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Although Google has turned on the music at its new online store, it has a problem. It’s trying to take on Apple and Amazon in audio entertainment distribution despite the absence of a major record label.

Google Music, stocked up with more than 13 million songs, will be integrated with Android Market, the company's online store for Smartphone apps and videos. The idea is to let consumer’s access music from various Internet-connected devices and easily share tracks with friends.

However savvy analysts have said that the fact that Google Music cannot access music from Warner Music - whose huge lists of artists include Prince, Led Zeppelin to name just a few - will be a major obstacle and limit Google Music appeal to consumers from day one.

The same analysts say that without this catalogue the launch is still “a work in progress”!

Google has already negotiated US deals with three of the four major music companies: Vivendi SA's Universal Music Group; Sony Corporation's Sony Music Entertainment; and EMI. It has also signed agreements with independent label group Merlin and London-based Beggar's Banquet label group, who have the year's biggest selling artist, Adele.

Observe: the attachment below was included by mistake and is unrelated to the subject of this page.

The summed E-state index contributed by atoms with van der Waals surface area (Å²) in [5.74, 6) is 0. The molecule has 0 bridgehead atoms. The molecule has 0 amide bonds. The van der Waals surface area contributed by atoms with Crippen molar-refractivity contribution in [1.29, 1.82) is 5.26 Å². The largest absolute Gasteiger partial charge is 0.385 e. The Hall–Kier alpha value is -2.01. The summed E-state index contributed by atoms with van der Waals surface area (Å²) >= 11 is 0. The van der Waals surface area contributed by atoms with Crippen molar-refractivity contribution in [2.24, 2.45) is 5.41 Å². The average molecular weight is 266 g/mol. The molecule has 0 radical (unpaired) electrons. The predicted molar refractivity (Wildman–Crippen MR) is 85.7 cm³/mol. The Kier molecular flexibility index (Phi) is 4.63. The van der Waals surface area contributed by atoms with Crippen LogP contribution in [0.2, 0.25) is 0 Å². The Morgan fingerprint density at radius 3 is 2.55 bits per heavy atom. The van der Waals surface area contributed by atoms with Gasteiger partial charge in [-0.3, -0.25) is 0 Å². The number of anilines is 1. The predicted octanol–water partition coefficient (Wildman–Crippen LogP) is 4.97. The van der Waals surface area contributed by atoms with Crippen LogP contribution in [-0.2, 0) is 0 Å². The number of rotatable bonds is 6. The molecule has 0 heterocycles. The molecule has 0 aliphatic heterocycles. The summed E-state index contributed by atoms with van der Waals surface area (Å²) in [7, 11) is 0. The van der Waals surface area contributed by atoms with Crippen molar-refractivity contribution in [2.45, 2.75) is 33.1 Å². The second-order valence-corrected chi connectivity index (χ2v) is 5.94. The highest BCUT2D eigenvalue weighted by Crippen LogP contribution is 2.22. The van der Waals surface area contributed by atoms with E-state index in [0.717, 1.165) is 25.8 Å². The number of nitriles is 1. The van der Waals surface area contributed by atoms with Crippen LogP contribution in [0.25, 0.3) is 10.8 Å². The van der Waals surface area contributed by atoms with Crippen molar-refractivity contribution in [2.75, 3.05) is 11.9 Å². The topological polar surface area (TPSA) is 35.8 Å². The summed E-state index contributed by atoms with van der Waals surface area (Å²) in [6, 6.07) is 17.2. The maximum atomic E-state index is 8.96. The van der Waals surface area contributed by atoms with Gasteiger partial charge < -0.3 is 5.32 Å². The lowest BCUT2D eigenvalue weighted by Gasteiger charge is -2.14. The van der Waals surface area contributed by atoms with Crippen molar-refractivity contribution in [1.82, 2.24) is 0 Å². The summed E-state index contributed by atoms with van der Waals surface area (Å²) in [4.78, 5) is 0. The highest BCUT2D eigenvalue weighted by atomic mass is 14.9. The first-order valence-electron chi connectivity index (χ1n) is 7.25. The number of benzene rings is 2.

And why is it doing all this? Well it’s quite straightforward. Although Google Music will not really have any material affect on the company’s bottom line, it needs to match the current offerings from its mobile competitors to ensure the success of its own Android-based mobile as Android is the world's No. 1 Smartphone operating system. But without a music service it will not be attractive to consumers.

Another critical point not just for Google but also for the likes of Apple is that music storage is increasingly moving to remote Internet servers in "the cloud" rather than on the device itself, so companies like Google and Apple have to find a way to lock users in to their respective mobile services.

As part of the promotion to help launch the new music store, Google said it will offer one free song for consumers to download every day. The company also said that it will allow consumers to share purchased songs with friends on the Google+ social network, a feature which will give users of Google+ a "free, full-play" of songs purchased by their friends.

Will it work? Probably, but if I want Prince, or Led Zeppelin then it wont work for me!

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